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Re: anchor bolts in concrete[Subject Prev][Subject Next][Thread Prev][Thread Next]
- To: <seaint(--nospam--at)seaint.org>
- Subject: Re: anchor bolts in concrete
- From: THunt(--nospam--at)absconsulting.com
- Date: Fri, 8 Nov 2002 08:10:38 -0800
The action and failure mode for rebar and anchor bolts are quite different. For a headed anchor bolt the assumption is that at significant loading the bond along the shaft is lost, since it is a smooth bar, and the load is completely transferred to the embedded head. The load at the head is now transferred into the concrete as shear radiating up to the surface at approximately 35 degrees (old school was 45 degrees). All things being equal with no edge distance effects or overlapping shear cones the failure will be a perfect (slightly truncated ) cone. Rebar is deformed its entire length which creates significant bond along the surface. For rebar placed into a slab like an anchor bolt (for comparison purposes) the initial load is transferred into the concrete along the entire shaft (not necessarily equal). Near failure due to elongation the concrete near the surface will start to spall and work its way down the shaft as more load is applied (basic unzipping effect). This is partly why the edge effects (etc.) are not as critical for rebar near the surface as for headed anchor bolts.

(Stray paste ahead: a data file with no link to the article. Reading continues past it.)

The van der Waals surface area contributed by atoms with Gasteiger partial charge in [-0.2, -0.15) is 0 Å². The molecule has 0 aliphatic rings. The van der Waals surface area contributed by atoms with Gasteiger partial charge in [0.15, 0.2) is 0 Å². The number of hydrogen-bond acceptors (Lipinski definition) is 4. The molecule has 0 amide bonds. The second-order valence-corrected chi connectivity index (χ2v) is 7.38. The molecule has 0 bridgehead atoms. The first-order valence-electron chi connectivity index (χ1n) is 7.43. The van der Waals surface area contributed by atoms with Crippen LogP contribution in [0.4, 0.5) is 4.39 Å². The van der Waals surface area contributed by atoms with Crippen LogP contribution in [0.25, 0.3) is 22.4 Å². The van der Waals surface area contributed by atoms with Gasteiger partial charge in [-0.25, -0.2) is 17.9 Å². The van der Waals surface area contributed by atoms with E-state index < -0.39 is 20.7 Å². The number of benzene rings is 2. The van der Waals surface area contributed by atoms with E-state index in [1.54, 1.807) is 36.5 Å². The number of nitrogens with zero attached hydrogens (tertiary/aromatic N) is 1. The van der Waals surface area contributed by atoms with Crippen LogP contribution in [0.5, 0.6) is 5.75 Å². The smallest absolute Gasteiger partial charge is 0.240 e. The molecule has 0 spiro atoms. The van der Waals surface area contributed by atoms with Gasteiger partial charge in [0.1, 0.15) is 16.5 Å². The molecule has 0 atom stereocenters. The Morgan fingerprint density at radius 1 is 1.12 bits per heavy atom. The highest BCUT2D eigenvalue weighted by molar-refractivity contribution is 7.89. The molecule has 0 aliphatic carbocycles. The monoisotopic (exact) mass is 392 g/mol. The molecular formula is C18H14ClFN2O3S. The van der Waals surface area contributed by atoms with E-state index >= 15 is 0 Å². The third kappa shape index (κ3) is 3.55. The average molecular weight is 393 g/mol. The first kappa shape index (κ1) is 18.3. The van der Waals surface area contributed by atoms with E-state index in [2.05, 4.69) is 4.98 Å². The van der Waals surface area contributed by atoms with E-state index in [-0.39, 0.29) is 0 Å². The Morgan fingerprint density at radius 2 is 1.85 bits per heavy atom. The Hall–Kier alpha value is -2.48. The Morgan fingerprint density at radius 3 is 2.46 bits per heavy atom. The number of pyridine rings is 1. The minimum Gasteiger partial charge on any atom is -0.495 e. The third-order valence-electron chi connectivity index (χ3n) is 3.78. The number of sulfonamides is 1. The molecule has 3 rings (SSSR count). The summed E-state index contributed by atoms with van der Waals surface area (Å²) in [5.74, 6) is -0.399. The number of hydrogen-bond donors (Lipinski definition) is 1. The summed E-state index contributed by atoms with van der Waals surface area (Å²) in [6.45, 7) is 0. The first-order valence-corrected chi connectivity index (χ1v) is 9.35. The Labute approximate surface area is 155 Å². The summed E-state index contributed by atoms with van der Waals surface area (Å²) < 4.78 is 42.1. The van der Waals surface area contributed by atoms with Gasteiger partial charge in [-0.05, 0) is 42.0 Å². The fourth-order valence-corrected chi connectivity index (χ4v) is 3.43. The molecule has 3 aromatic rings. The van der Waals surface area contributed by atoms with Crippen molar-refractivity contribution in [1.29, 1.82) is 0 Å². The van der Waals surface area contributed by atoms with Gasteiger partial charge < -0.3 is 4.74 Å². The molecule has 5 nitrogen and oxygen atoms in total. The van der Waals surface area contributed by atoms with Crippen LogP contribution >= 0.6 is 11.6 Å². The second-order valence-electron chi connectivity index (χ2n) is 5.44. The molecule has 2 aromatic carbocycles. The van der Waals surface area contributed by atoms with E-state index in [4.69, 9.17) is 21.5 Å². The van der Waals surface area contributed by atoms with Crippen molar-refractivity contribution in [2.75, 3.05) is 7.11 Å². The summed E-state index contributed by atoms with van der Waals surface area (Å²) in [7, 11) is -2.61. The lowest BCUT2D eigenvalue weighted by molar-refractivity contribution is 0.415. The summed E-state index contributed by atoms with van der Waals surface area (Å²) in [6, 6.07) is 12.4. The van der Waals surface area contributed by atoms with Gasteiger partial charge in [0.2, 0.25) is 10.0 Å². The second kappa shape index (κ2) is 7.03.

Thomas Hunt, S.E.
11/08/2002 07:38 AM
Subject: anchor bolts in concrete
the code and pca equations for anchor bolt embedment for tension in concrete
seem to address shallow embedment (less that 24") in unreinforced concrete.
these anchors are all affected significantly more by edge distance, group
affects and anchor spacing than rebar. is the action of a deeply embedded
anchor bolt with a nut or deformed head at the embedded end significantly
different than a rebar and if so why? if a 1" diameter bolt is embedded 36"
i am at the lap splice length for a #8 rebar. if the bolt is embedded in a
wall or pilaster, laps vertical reinforcing and is enclosed by ties, it would
seem to act similarly to rebar. does anyone have information on tis subject?
thanks in advance
paul franceschi s.e.
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